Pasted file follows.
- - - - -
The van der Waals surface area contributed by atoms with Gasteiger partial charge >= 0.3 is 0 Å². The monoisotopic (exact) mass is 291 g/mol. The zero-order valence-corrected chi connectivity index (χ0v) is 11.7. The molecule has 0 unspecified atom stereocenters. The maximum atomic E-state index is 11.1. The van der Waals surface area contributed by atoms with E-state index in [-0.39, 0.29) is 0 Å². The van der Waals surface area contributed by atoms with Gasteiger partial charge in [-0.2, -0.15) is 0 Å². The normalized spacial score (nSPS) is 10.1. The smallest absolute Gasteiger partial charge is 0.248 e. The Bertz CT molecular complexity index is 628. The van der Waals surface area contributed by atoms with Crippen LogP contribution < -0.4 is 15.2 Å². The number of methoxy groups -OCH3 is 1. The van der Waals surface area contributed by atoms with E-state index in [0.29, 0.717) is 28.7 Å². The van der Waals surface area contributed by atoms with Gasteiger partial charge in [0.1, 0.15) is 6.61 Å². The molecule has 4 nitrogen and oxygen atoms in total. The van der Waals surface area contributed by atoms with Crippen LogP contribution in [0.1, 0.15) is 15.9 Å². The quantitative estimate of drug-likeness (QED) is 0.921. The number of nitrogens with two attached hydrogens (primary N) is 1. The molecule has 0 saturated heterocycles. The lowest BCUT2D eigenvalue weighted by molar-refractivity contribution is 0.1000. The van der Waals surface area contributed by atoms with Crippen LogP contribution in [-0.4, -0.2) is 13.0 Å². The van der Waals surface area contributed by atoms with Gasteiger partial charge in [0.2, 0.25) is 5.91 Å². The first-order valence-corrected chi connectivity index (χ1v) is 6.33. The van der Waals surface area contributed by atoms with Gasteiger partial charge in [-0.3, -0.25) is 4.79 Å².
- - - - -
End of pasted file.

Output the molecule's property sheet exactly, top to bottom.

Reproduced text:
The van der Waals surface area contributed by atoms with Gasteiger partial charge >= 0.3 is 0 Å². The monoisotopic (exact) mass is 291 g/mol. The zero-order valence-corrected chi connectivity index (χ0v) is 11.7. The molecule has 0 unspecified atom stereocenters. The maximum atomic E-state index is 11.1. The van der Waals surface area contributed by atoms with E-state index in [-0.39, 0.29) is 0 Å². The van der Waals surface area contributed by atoms with Gasteiger partial charge in [-0.2, -0.15) is 0 Å². The normalized spacial score (nSPS) is 10.1. The smallest absolute Gasteiger partial charge is 0.248 e. The Bertz CT molecular complexity index is 628. The van der Waals surface area contributed by atoms with Crippen LogP contribution < -0.4 is 15.2 Å². The number of methoxy groups -OCH3 is 1. The van der Waals surface area contributed by atoms with E-state index in [0.29, 0.717) is 28.7 Å². The van der Waals surface area contributed by atoms with Gasteiger partial charge in [0.1, 0.15) is 6.61 Å². The molecule has 4 nitrogen and oxygen atoms in total. The van der Waals surface area contributed by atoms with Crippen LogP contribution in [0.1, 0.15) is 15.9 Å². The quantitative estimate of drug-likeness (QED) is 0.921. The number of nitrogens with two attached hydrogens (primary N) is 1. The molecule has 0 saturated heterocycles. The lowest BCUT2D eigenvalue weighted by molar-refractivity contribution is 0.1000. The van der Waals surface area contributed by atoms with Crippen LogP contribution in [-0.4, -0.2) is 13.0 Å². The van der Waals surface area contributed by atoms with Gasteiger partial charge in [0.2, 0.25) is 5.91 Å². The first-order valence-corrected chi connectivity index (χ1v) is 6.33. The van der Waals surface area contributed by atoms with Gasteiger partial charge in [-0.3, -0.25) is 4.79 Å².